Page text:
But it was Enid Blyton for me, and whilst I loved the Famous Five my real favourites were the Five Find-Outers and Dog (the first in the series is called The Mystery of the Burnt Cottage). I recall summer holidays visiting my grandparents and begging to be taken to the second-hand bookshop to seek out Enid Blyton treasures. Then there were the darker books with titles such as Island of Adventure, Castle of Adventure. I always wanted to possess the power to attract animals and birds to me, like Philip and Jack in those tales.

This led me on to the wonderful novels of Willard Price – Amazon Adventure, Volcano Adventure, Whale Adventure – following teen zoologists Hal and Roger as they travel the world, collecting exotic animals for their father’s zoo.

Wind in the willowsI do remember crying when I finished reading The Wind in the Willows by Kenneth Graham because I never wanted to leave that incredible world inhabited by Ratty, Mole and Toad. I was transported into a world so magical and wonderful, including that awe-inspiring chapter called ‘Piper at the Gates of Dawn’ when they encounter the god Pan. I loved Narnia and Wonderland as a kid but nothing could touch the River, Wild Wood and Toad Hall.

My older brother threw out some books and the covers caught my eye. They were by an author called Michael Moorcock and the titles and cover art had me under a spell. The Mad God’s Amulet, Phoenix in Obsidian, The Time Dweller. I then devoured all the Elric, Jerry Cornelius and eternal champion books of his interconnected multiverse. My favourite Moorcock book is the standalone, Gloriana. Michael Moorcock’s hero is Mervyn Peake whose Gormenghast trilogy, beginning with Titus Groan, contains some of the most wonderful language and humour you’ll ever read.

Fortunately my English teacher chose for us to study Aldous Huxley’s dystopian masterpiece Brave New World in my A Level Literature class, and I’m eternally grateful to him. It’s possibly the greatest book of ideas, philosophy and politics ever written. Funny, frightening and poignant. Everyone should read it. The other philosophical author I discovered at university was Herman Hesse whose novels Siddhartha and Narcissus and Goldmund changed my perspective on life.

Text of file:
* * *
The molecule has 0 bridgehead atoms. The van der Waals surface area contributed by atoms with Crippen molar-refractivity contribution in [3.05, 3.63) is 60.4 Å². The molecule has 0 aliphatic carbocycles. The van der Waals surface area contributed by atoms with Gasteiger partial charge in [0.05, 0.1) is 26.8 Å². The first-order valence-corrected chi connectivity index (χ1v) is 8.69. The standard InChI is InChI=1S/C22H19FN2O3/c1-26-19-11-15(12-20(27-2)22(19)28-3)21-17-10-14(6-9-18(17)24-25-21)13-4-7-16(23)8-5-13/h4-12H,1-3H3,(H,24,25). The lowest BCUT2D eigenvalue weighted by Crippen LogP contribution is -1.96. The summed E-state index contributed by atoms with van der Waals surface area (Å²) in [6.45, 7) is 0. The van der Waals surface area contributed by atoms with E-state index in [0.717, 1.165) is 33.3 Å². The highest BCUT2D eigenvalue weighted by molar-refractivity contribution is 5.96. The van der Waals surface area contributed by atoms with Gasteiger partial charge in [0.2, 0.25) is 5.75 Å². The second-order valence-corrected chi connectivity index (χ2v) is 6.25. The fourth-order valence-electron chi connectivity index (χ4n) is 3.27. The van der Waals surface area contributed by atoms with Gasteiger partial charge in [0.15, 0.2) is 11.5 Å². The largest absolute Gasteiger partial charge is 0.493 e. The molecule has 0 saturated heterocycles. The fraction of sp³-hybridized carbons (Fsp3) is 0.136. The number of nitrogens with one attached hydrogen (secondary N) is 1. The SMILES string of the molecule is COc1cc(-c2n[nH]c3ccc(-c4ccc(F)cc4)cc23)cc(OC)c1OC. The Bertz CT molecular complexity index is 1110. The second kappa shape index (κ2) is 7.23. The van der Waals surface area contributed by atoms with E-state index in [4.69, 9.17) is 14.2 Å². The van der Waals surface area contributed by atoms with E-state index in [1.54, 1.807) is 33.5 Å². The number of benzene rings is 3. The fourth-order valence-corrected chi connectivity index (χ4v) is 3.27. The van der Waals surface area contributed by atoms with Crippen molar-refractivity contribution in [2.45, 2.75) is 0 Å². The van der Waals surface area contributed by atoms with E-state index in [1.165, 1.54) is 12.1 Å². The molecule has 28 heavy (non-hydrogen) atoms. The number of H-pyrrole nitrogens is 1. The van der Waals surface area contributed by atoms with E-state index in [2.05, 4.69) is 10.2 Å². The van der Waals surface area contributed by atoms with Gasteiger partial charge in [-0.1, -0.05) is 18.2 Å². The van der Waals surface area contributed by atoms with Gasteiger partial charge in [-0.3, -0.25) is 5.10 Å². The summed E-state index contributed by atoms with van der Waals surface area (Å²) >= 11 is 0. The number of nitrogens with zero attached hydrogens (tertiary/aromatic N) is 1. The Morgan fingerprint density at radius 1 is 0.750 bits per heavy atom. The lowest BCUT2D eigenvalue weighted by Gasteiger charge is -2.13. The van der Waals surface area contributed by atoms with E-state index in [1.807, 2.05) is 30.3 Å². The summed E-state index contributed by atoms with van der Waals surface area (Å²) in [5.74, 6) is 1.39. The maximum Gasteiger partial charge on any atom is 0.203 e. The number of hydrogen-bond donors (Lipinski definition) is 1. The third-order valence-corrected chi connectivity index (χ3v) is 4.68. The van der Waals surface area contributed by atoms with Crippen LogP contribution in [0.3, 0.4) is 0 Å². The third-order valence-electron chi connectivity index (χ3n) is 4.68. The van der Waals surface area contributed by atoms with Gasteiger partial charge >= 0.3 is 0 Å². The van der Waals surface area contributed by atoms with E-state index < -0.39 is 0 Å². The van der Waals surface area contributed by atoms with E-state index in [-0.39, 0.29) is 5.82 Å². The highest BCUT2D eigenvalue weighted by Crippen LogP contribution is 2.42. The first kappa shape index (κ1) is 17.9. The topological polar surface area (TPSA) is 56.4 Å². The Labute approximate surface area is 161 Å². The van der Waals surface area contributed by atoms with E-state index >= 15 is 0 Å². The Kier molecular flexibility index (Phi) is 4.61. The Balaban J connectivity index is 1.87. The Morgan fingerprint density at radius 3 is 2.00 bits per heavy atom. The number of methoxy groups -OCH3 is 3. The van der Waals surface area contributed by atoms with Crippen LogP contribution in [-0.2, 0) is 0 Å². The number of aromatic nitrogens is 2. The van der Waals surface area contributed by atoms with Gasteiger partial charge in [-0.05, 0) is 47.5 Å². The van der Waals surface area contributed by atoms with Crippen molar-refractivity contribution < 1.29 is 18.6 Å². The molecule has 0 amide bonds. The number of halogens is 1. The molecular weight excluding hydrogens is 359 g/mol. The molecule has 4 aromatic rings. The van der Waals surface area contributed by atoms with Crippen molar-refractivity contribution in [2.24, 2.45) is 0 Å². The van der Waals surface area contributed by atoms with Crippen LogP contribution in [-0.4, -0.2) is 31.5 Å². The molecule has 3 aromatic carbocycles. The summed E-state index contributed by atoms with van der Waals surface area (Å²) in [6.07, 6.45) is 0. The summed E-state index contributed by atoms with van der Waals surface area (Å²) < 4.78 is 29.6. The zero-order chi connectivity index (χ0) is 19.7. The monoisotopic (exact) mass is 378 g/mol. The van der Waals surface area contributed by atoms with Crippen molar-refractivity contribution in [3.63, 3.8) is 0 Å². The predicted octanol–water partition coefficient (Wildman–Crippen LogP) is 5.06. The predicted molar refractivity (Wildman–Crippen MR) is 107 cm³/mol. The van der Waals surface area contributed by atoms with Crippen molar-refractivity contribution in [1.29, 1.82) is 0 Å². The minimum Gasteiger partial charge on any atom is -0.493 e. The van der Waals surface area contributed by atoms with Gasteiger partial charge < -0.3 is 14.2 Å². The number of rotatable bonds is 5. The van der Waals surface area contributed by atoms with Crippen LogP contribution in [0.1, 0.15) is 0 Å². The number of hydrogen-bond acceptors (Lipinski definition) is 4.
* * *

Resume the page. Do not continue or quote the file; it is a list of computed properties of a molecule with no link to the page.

siddharthaI’m always aware that so many of my favourite authors are male, but two female writers that have affected me greatly are Angela Carter and Margaret Atwood. I recommend anything by these two. My favourite short story writers are both men though: Lord Dunsany and Algernon Blackwood

In my later life I have found it harder to find the same amount of time to read; mostly because of family-life and work. However, the two stand-out novelists for me are the sadly late Graham Joyce (The Tooth Fairy, Smoking Poppy) and Haruki Murakami (The Wind-Up Bird Chronicle, Kafka on the Shore). Both of these writers set their narratives in the modern world but neither are frightened to explore mystical, fantastical or even surreal events and experiences, in the style of magic realism.

kafkaIt’s likely that all this reading has influenced my own writing. I have written short stories that contain horror, magic realism, humour and romance. My latest novel, Pica, has elements of Enid Blyton, Kenneth Graham, Graham Joyce and Herman Hesse. It’s probably hard to see these influences directly – I’ve tried to be original, of course – but I know they’re there.

After leaving university I was a school teacher for twenty years attempting to instil my love of reading in others. I still go into schools as a visiting author hoping to help young people to see that reading is vital for the imagination and to develop personal experience and understanding of the world and universe around us. I have my own children who I continue to encourage to read (not easy). I struggle to find time to read as much as I used to, but I know it’s important. That’s really why I write: in the hope that someone will read my books and feel inspired, provoked and truly alive.


PICA by Jeff Gardiner


Pica explores a world of ancient magic, when people and nature shared secret powers.